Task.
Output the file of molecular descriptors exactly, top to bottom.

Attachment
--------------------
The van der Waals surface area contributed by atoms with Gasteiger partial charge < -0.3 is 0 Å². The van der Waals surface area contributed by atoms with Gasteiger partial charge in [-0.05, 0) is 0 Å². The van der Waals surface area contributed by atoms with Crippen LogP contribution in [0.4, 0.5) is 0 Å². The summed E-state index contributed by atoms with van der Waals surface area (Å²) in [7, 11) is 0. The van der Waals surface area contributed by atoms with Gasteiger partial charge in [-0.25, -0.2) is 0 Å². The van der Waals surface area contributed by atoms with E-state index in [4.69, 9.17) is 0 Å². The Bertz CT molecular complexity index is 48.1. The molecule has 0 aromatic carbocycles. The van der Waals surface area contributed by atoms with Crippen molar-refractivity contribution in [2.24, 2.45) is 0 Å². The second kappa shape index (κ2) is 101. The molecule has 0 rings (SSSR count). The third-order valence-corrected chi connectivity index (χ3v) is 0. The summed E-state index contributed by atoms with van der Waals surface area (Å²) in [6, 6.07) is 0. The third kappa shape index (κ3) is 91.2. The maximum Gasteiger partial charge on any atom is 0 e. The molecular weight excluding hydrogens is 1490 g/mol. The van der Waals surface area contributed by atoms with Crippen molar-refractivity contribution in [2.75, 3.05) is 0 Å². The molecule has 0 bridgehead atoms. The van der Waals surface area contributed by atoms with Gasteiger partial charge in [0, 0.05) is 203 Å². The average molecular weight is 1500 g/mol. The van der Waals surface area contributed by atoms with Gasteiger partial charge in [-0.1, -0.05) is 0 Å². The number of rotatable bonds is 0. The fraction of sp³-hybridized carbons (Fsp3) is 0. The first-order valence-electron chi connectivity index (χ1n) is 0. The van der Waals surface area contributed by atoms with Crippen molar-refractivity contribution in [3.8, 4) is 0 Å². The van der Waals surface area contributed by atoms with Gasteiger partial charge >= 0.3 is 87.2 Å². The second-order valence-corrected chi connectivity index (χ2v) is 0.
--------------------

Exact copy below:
The van der Waals surface area contributed by atoms with Gasteiger partial charge < -0.3 is 0 Å². The van der Waals surface area contributed by atoms with Gasteiger partial charge in [-0.05, 0) is 0 Å². The van der Waals surface area contributed by atoms with Crippen LogP contribution in [0.4, 0.5) is 0 Å². The summed E-state index contributed by atoms with van der Waals surface area (Å²) in [7, 11) is 0. The van der Waals surface area contributed by atoms with Gasteiger partial charge in [-0.25, -0.2) is 0 Å². The van der Waals surface area contributed by atoms with E-state index in [4.69, 9.17) is 0 Å². The Bertz CT molecular complexity index is 48.1. The molecule has 0 aromatic carbocycles. The van der Waals surface area contributed by atoms with Crippen molar-refractivity contribution in [2.24, 2.45) is 0 Å². The second kappa shape index (κ2) is 101. The molecule has 0 rings (SSSR count). The third-order valence-corrected chi connectivity index (χ3v) is 0. The summed E-state index contributed by atoms with van der Waals surface area (Å²) in [6, 6.07) is 0. The third kappa shape index (κ3) is 91.2. The maximum Gasteiger partial charge on any atom is 0 e. The molecular weight excluding hydrogens is 1490 g/mol. The van der Waals surface area contributed by atoms with Crippen molar-refractivity contribution in [2.75, 3.05) is 0 Å². The molecule has 0 bridgehead atoms. The van der Waals surface area contributed by atoms with Gasteiger partial charge in [0, 0.05) is 203 Å². The average molecular weight is 1500 g/mol. The van der Waals surface area contributed by atoms with Gasteiger partial charge in [-0.1, -0.05) is 0 Å². The number of rotatable bonds is 0. The fraction of sp³-hybridized carbons (Fsp3) is 0. The first-order valence-electron chi connectivity index (χ1n) is 0. The van der Waals surface area contributed by atoms with Crippen molar-refractivity contribution in [3.8, 4) is 0 Å². The van der Waals surface area contributed by atoms with Gasteiger partial charge >= 0.3 is 87.2 Å². The second-order valence-corrected chi connectivity index (χ2v) is 0.